Afghan President Hamid Karzai, third from left, arrives for a groundbreaking ceremony in the Bayan district flanked by Diplomatic Security special agents. Diplomatic Securty special agents travel with President Karzai everywhere he travels in the world. (AP)
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In the weeks after Sept. 11, an elite unit code-named "Texas 1-2" infiltrated deep into Taliban territory, organized Hamid Karzai's ragtag militia and advised it in a series of battles to control southern Afghanistan — often against superior numbers.
On Dec. 5, 2001, at the end of the monthlong mission and two days before the fall of Kandahar, a friendly fire bomb attack killed two members of the 12-man Operational Detachment Alpha 574, and the team left the country. Nine other unit members were wounded in the blast. Karzai, also wounded, became president of Afghanistan in 2004.
For their actions, Lt. Col. Jason Amerine, the former commander of ODA 574, 3rd Battalion, 5th Special Forces Group, told Army Times he twice recommended nearly every member of the team for the Silver Star for valor — but the Army says they were never granted the award.
More than a decade later, there are new questions after three of the men — Sgts. 1st Class Ronnie Raikes, Michael McElhiney and Gilbert Magallanes — were listed as Silver Star recipients in an awards database improperly posted online by a contractor.
The exposed database, since removed, mysteriously contained nine more Silver Stars than the Defense Department's public listings. Army Secretary John McHugh has since suggested that some of these awards were not listed because they pertained to sensitive missions but that Raikes, McElhiney and Magallanes were listed in error.
Rep. Duncan Hunter, R-Calif., wants the Army to figure out if it truly was an error on the list, or if the three were denied the medal because of an Army mix-up. Hunter asked McHugh to investigate.
Hunter was dissatisfied with the official explanation, that the trio's inclusion on the Silver Star list was a "typo."
"While I understand that a ‘typo' is said to be the cause for all three erroneously identified as Silver Star recipients, it is my hope that we can use the opportunity presented by the ongoing review of the awards process to ascertain whether these three soldiers — all of whom were recommended for Silver Stars — actually received the higher award for their heroic actions in combat," Hunter said in a Dec. 18 letter to McHugh.
Hunter, who served in Iraq and Afghanistan as a Marine, has written a series of letters pressing for a full account of how the database appeared online, and in October, he asked the Army to "take immediate action to review Silver Star upgrades and, if necessary, notify any soldiers deserving of higher recognition."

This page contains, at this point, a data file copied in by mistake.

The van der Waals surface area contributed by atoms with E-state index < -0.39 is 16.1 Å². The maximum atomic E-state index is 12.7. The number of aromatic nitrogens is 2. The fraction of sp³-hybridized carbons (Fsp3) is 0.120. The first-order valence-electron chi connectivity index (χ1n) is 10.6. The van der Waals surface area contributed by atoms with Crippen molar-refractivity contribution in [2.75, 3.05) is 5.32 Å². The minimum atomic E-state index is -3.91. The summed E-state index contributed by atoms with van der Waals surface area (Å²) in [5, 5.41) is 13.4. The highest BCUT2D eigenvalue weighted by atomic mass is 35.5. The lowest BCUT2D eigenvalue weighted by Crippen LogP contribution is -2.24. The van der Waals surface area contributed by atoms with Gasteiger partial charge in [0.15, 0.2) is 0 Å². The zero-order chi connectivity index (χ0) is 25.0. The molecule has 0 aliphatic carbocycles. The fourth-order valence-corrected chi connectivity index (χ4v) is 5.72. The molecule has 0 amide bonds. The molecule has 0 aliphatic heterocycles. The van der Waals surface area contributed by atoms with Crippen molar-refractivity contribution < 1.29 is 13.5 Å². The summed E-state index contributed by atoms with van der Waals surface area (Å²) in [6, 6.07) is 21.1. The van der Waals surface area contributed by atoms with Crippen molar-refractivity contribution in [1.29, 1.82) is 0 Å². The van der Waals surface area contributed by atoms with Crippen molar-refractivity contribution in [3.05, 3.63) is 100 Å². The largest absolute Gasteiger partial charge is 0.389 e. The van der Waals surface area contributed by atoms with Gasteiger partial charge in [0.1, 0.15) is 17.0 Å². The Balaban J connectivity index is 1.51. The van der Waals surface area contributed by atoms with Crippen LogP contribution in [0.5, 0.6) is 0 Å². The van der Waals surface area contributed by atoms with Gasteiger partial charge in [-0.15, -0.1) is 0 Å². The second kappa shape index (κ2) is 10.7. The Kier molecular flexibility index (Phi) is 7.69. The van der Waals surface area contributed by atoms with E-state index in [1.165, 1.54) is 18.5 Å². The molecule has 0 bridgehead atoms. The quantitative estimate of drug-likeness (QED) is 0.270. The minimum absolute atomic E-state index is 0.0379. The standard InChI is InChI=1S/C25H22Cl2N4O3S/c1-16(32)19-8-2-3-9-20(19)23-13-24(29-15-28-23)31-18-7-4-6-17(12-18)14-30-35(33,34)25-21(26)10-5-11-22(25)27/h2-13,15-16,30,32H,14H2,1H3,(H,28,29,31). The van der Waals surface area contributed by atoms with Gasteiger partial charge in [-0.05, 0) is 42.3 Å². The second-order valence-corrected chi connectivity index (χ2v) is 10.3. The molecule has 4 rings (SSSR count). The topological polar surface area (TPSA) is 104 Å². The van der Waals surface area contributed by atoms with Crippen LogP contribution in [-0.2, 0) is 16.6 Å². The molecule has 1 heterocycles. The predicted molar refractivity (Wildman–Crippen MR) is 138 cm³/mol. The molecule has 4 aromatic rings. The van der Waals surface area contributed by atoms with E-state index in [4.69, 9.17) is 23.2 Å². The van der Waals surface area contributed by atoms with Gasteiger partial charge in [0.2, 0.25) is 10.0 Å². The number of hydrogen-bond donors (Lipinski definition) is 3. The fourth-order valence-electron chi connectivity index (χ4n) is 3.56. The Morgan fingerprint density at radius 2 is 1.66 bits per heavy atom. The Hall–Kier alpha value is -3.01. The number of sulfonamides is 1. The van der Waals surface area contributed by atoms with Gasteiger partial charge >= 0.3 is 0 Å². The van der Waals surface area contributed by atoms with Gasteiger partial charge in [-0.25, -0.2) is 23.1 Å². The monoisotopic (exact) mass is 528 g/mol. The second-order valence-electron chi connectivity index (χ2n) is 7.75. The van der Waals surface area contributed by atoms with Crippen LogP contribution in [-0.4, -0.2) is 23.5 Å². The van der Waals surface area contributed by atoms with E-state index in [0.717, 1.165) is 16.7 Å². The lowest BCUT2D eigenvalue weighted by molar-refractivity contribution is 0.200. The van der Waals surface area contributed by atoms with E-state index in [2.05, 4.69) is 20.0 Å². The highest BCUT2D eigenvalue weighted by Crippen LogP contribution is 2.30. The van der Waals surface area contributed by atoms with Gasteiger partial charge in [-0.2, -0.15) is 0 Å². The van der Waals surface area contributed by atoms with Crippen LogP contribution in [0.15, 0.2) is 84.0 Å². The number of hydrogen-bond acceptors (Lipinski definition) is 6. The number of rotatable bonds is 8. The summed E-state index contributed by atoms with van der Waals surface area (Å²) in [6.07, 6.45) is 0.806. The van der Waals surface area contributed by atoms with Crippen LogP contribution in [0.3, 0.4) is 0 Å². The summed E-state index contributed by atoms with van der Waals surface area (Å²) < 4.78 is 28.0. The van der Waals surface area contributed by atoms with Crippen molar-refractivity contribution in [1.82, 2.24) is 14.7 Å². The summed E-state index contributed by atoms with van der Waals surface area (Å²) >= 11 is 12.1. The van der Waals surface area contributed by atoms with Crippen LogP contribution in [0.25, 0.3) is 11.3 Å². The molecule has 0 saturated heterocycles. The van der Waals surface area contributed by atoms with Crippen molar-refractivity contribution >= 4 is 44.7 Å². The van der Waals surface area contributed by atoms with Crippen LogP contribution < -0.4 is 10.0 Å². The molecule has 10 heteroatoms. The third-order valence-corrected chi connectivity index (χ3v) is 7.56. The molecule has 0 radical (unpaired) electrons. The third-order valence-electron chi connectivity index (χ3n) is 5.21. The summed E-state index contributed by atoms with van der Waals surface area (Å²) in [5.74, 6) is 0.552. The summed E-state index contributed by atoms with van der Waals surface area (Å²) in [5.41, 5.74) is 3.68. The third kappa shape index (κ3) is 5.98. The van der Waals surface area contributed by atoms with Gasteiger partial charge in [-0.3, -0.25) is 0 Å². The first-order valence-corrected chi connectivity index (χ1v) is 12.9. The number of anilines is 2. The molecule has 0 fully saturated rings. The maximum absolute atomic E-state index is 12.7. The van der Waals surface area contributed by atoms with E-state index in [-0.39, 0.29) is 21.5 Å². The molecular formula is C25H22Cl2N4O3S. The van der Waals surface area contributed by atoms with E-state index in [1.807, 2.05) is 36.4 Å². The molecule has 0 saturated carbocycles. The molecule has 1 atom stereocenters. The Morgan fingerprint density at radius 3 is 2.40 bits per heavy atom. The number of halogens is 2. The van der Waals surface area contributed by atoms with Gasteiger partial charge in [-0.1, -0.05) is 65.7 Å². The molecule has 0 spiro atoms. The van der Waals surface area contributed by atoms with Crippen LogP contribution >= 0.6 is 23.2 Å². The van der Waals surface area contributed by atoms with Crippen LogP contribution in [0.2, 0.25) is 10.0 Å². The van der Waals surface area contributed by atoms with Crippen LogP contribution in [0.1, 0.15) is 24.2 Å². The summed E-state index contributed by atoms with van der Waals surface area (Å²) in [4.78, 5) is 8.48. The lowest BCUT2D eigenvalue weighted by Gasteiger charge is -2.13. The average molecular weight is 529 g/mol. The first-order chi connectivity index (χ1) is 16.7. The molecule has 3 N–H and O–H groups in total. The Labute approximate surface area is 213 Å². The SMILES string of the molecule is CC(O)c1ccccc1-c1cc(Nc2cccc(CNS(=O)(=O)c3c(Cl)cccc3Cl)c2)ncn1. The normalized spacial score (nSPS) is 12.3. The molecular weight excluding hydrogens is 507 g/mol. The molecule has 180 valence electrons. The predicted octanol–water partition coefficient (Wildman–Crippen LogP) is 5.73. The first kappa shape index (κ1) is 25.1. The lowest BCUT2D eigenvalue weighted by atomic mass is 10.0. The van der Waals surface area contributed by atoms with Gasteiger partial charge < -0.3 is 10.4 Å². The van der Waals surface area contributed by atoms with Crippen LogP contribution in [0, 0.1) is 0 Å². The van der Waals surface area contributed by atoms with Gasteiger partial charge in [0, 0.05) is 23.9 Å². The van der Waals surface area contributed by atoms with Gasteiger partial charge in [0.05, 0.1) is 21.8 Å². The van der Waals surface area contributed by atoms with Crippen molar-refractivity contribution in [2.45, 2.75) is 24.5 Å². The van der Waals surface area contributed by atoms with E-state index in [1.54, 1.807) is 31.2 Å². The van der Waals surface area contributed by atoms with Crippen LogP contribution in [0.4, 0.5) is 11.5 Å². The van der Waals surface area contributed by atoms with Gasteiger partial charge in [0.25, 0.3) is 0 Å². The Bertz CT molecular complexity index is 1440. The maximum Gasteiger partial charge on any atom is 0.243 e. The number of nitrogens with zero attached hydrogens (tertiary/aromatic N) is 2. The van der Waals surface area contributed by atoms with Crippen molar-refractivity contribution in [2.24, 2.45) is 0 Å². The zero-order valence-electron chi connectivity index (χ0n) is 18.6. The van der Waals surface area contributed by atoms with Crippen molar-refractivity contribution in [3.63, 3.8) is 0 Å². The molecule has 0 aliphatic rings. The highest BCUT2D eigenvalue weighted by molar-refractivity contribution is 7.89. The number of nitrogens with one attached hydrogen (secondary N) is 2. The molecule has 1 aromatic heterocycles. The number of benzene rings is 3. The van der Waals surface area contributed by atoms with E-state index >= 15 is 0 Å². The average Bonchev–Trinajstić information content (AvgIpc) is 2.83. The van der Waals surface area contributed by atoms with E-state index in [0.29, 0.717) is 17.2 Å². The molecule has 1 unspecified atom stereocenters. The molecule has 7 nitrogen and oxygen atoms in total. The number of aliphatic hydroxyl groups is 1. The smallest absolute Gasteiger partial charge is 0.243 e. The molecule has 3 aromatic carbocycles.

In all, the database held 518 records of the Medal of Honor, Distinguished Service Cross and Silver Star recipients for actions since the wars' start in 2001. Social Security numbers appeared for six MoH and 25 DSC recipients but not for any Silver Star recipients.
The Army has since pledged to pay for credit monitoring services for the affected soldiers. McHugh plans monthly reviews of the top three valor awards to ensure that soldiers listed on the Defense Department's valor award website were verified as recipients.
Hunter called for McHugh to include the cases of Raikes, McElhiney and Magallanes in his ongoing reviews.
In 2001, on the day after the blast that led ODA 547 to be medically evacuated, Amerine recommended the Silver Star for the two soldiers who were killed, Master Sgt. Jefferson Davis and Sgt. 1st Class Daniel Petithory.
Later that month, Amerine recommended awards for the rest of the unit, including Staff Sgt. Alan Yoshida, an Air Force combat controller attached to the unit, who received the Silver Star. Amerine also recommended Raikes, McElhiney, Magallanes and then-Sgt. Wes McGirr for the Silver Star. McGirr had been shot in the neck and flown to a hospital 12 hours before the bomb blast.
After the four men were awarded an interim Bronze Star for valor the following year, Amerine resubmitted the recommendation for their awards.
Because his submissions may have been among the first of the war, Amerine said he believes his may have been hindered because "there was a great deal of confusion surrounding how to process valor awards."
"It likely took five years or more for the military to develop a system to process awards, and the infrastructure needed to catch up," he said.
What's more, valor awards are typically given to recognize a burst of decisive action over a short period or single engagement. Amerine said his men displayed valor over a series of battles.
"We were behind enemy lines for three weeks, and their actions over the entire campaign, in my opinion, warrant the Silver Star," Amerine said. "The campaign went exceedingly well when we weren't expected to make it out alive. This wasn't a single engagement; our lives were at great risk the entire time."
In the blast, Raikes sustained nerve damage in his right arm; Magallanes has an extensive brain injury and other medical problems; and McElhiney, the legislative director for the Minnesota Department of Veterans Affairs, lost his right hand and part of his forearm.
McElhiney told Army Times he wonders whether a line was drawn between Davis and Petithory, who were killed, and the rest of the team.
"I feel like a precedent was set that if you're killed in action, that's when you get it, posthumously," he said.